The Hypocrisy in Yahoo!'s Crackdown on Telecommuting

I was stunned to see Yahoo!'s new policy slamming the door shut on telecommuting. Why? For many reasons, mostly having to do with the fact that fundamentally I believe that Yahoo! is trying to have their cake and eat it too.

They say they want their employees to work in the office, where organic, creative, and collaborative juices flow freely, and where productivity can be nurtured and guided (and, let's face it, watched). But what makes me so mad is the likelihood that Yahoo!'s employees -- all of them, not just those who had work from home arrangements -- will still be expected work from home, in addition to office hours.

Why else would Yahoo! give employees iPhone 5s as a "perk?" To email their friends, play games and take videos on the weekends? I don't think so. Instead, employees will be using their handy, Yahoo!-issued iPhone 5s to check their email, be on important calls, and access files whenever Yahoo needs them too... including outside of the office.

So they're banning telecommuting. Where's the ban on working outside of the office then?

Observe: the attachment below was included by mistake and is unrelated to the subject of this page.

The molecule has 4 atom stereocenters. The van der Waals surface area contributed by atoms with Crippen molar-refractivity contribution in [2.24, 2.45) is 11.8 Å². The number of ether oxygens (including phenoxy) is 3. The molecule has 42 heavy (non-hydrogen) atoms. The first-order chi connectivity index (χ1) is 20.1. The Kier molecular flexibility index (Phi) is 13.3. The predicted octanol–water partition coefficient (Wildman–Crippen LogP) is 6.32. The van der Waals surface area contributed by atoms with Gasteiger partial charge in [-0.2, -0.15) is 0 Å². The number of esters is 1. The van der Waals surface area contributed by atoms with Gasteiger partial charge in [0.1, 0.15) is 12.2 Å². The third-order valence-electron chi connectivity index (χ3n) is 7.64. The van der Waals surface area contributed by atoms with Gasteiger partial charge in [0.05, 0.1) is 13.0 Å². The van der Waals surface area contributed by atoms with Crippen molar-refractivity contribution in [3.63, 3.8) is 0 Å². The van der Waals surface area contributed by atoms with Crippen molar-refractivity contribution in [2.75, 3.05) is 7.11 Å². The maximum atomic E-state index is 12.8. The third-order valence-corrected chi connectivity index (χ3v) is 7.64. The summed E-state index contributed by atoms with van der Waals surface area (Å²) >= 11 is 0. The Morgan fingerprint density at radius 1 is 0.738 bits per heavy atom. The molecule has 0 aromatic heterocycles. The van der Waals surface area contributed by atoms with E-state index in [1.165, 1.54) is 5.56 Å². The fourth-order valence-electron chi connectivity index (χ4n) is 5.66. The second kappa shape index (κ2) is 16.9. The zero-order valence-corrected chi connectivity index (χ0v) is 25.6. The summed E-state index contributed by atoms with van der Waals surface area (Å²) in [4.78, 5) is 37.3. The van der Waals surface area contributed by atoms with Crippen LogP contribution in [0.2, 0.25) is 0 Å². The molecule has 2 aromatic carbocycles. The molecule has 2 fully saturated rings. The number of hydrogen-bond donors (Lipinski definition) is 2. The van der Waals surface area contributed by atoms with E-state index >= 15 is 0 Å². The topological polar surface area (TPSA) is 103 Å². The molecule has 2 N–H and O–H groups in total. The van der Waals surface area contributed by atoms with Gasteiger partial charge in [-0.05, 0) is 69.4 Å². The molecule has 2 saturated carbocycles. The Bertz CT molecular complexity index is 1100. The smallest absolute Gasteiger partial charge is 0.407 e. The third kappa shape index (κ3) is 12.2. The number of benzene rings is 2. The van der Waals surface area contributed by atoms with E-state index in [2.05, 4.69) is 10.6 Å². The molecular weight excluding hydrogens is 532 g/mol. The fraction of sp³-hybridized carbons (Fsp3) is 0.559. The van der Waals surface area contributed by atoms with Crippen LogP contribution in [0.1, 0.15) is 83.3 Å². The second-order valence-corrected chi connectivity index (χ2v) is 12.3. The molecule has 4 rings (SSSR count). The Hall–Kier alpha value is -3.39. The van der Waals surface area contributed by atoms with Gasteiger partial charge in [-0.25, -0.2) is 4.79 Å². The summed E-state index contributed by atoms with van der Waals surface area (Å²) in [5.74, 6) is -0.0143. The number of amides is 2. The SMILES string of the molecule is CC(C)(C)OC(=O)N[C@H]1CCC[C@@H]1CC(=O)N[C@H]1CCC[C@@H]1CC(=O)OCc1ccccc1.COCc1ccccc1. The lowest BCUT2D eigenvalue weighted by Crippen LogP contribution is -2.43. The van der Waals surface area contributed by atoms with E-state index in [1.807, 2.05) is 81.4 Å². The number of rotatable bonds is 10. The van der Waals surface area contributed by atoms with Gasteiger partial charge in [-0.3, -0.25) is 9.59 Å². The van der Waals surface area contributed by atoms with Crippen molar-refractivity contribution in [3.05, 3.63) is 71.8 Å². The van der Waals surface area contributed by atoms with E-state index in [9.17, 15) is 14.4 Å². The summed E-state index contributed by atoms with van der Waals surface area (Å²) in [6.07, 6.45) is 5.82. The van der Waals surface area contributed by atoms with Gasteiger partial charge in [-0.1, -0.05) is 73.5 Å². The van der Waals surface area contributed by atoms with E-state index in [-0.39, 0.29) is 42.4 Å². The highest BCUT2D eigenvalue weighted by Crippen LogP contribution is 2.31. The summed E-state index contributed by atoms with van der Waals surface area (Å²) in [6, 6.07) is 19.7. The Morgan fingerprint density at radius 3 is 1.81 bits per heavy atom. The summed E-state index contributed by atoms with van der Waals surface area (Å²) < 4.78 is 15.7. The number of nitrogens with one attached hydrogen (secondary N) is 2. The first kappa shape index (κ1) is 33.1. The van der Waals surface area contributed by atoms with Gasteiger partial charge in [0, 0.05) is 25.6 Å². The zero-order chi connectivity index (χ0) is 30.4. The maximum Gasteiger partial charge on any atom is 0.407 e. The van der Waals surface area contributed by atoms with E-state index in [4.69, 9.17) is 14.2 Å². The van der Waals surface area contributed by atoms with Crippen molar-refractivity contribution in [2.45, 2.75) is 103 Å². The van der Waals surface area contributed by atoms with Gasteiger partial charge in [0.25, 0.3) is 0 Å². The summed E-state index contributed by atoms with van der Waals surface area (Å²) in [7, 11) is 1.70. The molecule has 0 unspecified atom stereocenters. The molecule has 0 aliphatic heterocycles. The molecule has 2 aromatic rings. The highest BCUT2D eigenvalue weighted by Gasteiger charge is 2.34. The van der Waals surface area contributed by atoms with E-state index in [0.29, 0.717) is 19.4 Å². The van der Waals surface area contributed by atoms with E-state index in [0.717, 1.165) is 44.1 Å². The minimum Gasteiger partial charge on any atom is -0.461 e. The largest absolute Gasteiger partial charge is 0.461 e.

Yahoo! is highlighting one the most blatant falsehoods in today's work culture -- if there is no approved telecommuting policy in place, then the company's employees aren't allowed to work from home and they won't be paid for work that occurs outside the office. And if employees happen to work from home, it's not really talked about or is kind of bonus time for the employer.

Actually, what it's really called is working around the clock, and it's a violation of the Fair Labor Standards Act.

In this day and age, where working professionals typically have a computer or laptop at home (and maybe a smartphone and iPad too), almost everyone telecommutes to some extent. It's standard to check emails, work on files, listen to voicemails, talk to colleagues, read work briefs during their commute, at night and on the weekend, etc. The list goes on, simply because most people have work-related tasks that they (a) do independently and (b) are location-neutral and can be done from anywhere, not just in the office.

If productivity and collaboration are really the issue, then Yahoo!'s problem isn't employees working from home, but a poor management structure that hasn't been challenged to actually manage telecommuters well.

Yahoo! should take responsibility for the shortcomings in their corporate culture and management style, and yes, absolutely look at all possible ways to improve their productivity and increase collaboration in order to turn things around. I'm not saying it's easy, and I know that Marissa Mayer has her work cut out for her. But for a technology company like Yahoo! to say that telecommuting cannot be host to healthy, productive work environments in any way -- compared to the "hallway and cafeteria discussions" -- it's just plain hypocritical.